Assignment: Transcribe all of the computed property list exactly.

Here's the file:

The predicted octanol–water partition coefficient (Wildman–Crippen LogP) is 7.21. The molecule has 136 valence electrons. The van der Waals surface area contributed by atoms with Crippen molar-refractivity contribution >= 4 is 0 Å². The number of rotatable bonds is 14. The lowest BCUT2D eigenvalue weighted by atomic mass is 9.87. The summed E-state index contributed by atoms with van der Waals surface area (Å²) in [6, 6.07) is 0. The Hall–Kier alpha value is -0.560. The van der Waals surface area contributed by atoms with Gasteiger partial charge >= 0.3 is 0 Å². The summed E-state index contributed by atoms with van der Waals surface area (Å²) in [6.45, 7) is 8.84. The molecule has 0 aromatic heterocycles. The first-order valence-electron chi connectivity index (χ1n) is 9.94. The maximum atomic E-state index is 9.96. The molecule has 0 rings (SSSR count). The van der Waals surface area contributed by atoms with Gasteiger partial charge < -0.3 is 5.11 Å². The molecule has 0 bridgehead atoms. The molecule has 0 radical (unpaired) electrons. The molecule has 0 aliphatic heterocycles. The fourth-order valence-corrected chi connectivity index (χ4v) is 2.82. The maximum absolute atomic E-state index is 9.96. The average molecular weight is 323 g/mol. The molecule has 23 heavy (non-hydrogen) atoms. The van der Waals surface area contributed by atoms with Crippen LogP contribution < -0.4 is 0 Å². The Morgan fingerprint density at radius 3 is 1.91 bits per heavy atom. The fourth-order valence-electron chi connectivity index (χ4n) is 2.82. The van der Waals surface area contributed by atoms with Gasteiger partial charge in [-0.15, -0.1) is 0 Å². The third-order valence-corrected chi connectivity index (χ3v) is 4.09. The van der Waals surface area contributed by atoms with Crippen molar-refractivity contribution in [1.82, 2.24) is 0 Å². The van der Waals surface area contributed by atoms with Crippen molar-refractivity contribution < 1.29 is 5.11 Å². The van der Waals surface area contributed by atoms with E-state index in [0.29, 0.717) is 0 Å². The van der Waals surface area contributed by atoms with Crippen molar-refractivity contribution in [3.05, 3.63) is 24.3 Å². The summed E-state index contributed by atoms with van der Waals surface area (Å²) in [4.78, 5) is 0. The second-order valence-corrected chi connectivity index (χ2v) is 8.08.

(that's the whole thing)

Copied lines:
The predicted octanol–water partition coefficient (Wildman–Crippen LogP) is 7.21. The molecule has 136 valence electrons. The van der Waals surface area contributed by atoms with Crippen molar-refractivity contribution >= 4 is 0 Å². The number of rotatable bonds is 14. The lowest BCUT2D eigenvalue weighted by atomic mass is 9.87. The summed E-state index contributed by atoms with van der Waals surface area (Å²) in [6, 6.07) is 0. The Hall–Kier alpha value is -0.560. The van der Waals surface area contributed by atoms with Gasteiger partial charge >= 0.3 is 0 Å². The summed E-state index contributed by atoms with van der Waals surface area (Å²) in [6.45, 7) is 8.84. The molecule has 0 aromatic heterocycles. The first-order valence-electron chi connectivity index (χ1n) is 9.94. The maximum atomic E-state index is 9.96. The molecule has 0 rings (SSSR count). The van der Waals surface area contributed by atoms with Gasteiger partial charge < -0.3 is 5.11 Å². The molecule has 0 bridgehead atoms. The molecule has 0 radical (unpaired) electrons. The molecule has 0 aliphatic heterocycles. The fourth-order valence-corrected chi connectivity index (χ4v) is 2.82. The maximum absolute atomic E-state index is 9.96. The average molecular weight is 323 g/mol. The molecule has 23 heavy (non-hydrogen) atoms. The van der Waals surface area contributed by atoms with Crippen LogP contribution < -0.4 is 0 Å². The Morgan fingerprint density at radius 3 is 1.91 bits per heavy atom. The fourth-order valence-electron chi connectivity index (χ4n) is 2.82. The van der Waals surface area contributed by atoms with Gasteiger partial charge in [-0.15, -0.1) is 0 Å². The third-order valence-corrected chi connectivity index (χ3v) is 4.09. The van der Waals surface area contributed by atoms with Crippen molar-refractivity contribution in [1.82, 2.24) is 0 Å². The van der Waals surface area contributed by atoms with Crippen molar-refractivity contribution < 1.29 is 5.11 Å². The van der Waals surface area contributed by atoms with E-state index in [0.29, 0.717) is 0 Å². The van der Waals surface area contributed by atoms with Crippen molar-refractivity contribution in [3.05, 3.63) is 24.3 Å². The summed E-state index contributed by atoms with van der Waals surface area (Å²) in [4.78, 5) is 0. The second-order valence-corrected chi connectivity index (χ2v) is 8.08.